The great psychiatric impersonator: viral encephalitis.
Viral encephalitis often presents with severe illness, headache, fever, behavioral changes, altered level of consciousness, and focal neurologic deficit. Psychiatric manifestations like hallucinations can often complicate the diagnostic process especially when present as a sole manifestation of encephalitis. Such psychiatric overlap of symptoms has mostly been reported with herpes simplex encephalitis. Deest et have reported one such case that presented with auditory and visual hallucinations as the sole manifestation of encephalitis and etiologic agent was found to be enterovirus.
A 22-year-old female patient presented to psychiatry department with acute auditory hallucinations since seven days and acute visual hallucinations beginning at the day of admission. As per her narration, she was hearing the same voice over and over, telling her to "go to the sea" and seeing an old, faceless woman, which would be the likely source of the voice. She never had this kind of symptoms before in her life.
There were no abnormalities of consciousness or orientation and no hints for other psychopathology changes, except that she was very frightened by the hallucinations. She reported episodic severe headache which would intensify the hallucinations.
One week before onset of psychiatric symptoms, the patient suffered from severe diarrhea for several days. The internal and neurological examinations were unremarkable, particularly no fever or neck stiffness was observed. The laboratory examinations were also within normal range.
Cranial MRI and an EEG were unremarkable. CSF analysis showed a normal cell count (1.0 cells/μl) and a normal blood-CSF-barrier function (albumin ratio 6.64, total protein 474 mg/l). There was no intrathecal synthesis of IgG, IgA, or IgM and no CSF-specific oligoclonal bands were detected (type 1).
Testing of antineuronal and autoimmune encephalitis antibodies in the serum and CSF showed no pathologies. PCRs and the antibody-specific indices for CMV, HSV, EBV, and VZV were negative. However, PCR for enteroviruses (ECHO) was positive, indicating an acute/subacute infection.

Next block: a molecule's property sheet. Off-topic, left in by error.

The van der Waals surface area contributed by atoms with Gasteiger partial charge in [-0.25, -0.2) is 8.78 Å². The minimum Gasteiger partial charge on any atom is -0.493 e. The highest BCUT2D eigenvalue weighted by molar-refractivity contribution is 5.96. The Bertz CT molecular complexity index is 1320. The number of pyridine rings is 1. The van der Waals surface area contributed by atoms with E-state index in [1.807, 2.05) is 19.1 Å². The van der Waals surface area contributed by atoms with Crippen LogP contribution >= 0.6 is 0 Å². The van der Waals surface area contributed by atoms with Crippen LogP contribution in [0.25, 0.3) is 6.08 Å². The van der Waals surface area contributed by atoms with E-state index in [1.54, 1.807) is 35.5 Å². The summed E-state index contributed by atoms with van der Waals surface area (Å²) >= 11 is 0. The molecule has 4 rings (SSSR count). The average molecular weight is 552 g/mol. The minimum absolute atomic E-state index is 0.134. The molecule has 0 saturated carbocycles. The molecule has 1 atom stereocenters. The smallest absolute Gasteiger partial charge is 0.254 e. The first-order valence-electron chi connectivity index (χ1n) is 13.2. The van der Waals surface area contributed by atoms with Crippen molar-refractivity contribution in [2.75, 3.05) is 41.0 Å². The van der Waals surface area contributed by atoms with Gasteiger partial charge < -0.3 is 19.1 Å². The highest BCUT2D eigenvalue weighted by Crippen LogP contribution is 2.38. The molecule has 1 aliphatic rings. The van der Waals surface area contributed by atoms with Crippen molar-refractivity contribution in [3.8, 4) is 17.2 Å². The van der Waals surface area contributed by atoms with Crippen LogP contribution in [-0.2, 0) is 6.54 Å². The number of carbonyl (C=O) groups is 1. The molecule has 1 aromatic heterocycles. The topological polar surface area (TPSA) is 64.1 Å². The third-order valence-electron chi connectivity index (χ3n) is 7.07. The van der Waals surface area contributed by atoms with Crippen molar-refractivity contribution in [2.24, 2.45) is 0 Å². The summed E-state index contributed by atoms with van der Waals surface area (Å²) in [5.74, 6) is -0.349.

A symptomatic antipsychotic and anxiolytic therapy with risperidone (3 mg/day) and lorazepam (5.5 mg/day) and an analgesic therapy with NSAIDs were initiated. However, the symptoms of the patient got more severe. She reported that the quality of the auditory hallucinations changed and that the voice was telling her to leave and commit suicide. Olanzapine (7.5 mg/day) was added as a second antipsychotic drug; however, the symptoms worsened.
Four weeks after the first occurrence of the symptoms, the hallucinations and the headache suddenly stopped within a day under the above-mentioned treatment. In the next days, the medication was changed to aripiprazole (10 mg/day) because of hyperprolactenemia with risperidone. On subsequent reduction of olanzapine, no hallucinations or other symptoms recurred, and the patient could be discharged from the hospital treatment with a medication of aripiprazole (10 mg/day) and olanzapine (2.5 mg/day). 4 months after discharge, the patient was free of symptoms under treatment with 10 mg of aripiprazole.
One of the most important differential diagnosis of acute psychosis is the herpes simplex encephalitis leading to death in up to 70% of cases when untreated. However, this case report highlights that other central nervous system virus infections causing encephalitis are also capable of presenting with psychiatric symptoms but are often neglected in clinical everyday life.
Among the infectious diseases of the central nervous system, enterovirus infections are the most common and account for up to 77% of all viral meningitis cases in adults. In such cases a typical chronological order of symptoms, like the one observed in this case (the occurrence of diarrhoea followed by auditory, and visual hallucinations), can hint to a possible differential for symptoms that mimic an acute psychosis.
Source: M. Deest, C. Eberlein, S. Bleich, H. Frieling, T. Skripuletz, A. Neyazi, "Acute Enterovirus Encephalitis as a Cause for Isolated Visual and Auditory Hallucinations in a 22-Year-Old Patient", Case Reports in Psychiatry, vol. 2021, Article ID 6687735, 3 pages, 2021. https://doi.org/10.1155/2021/6687735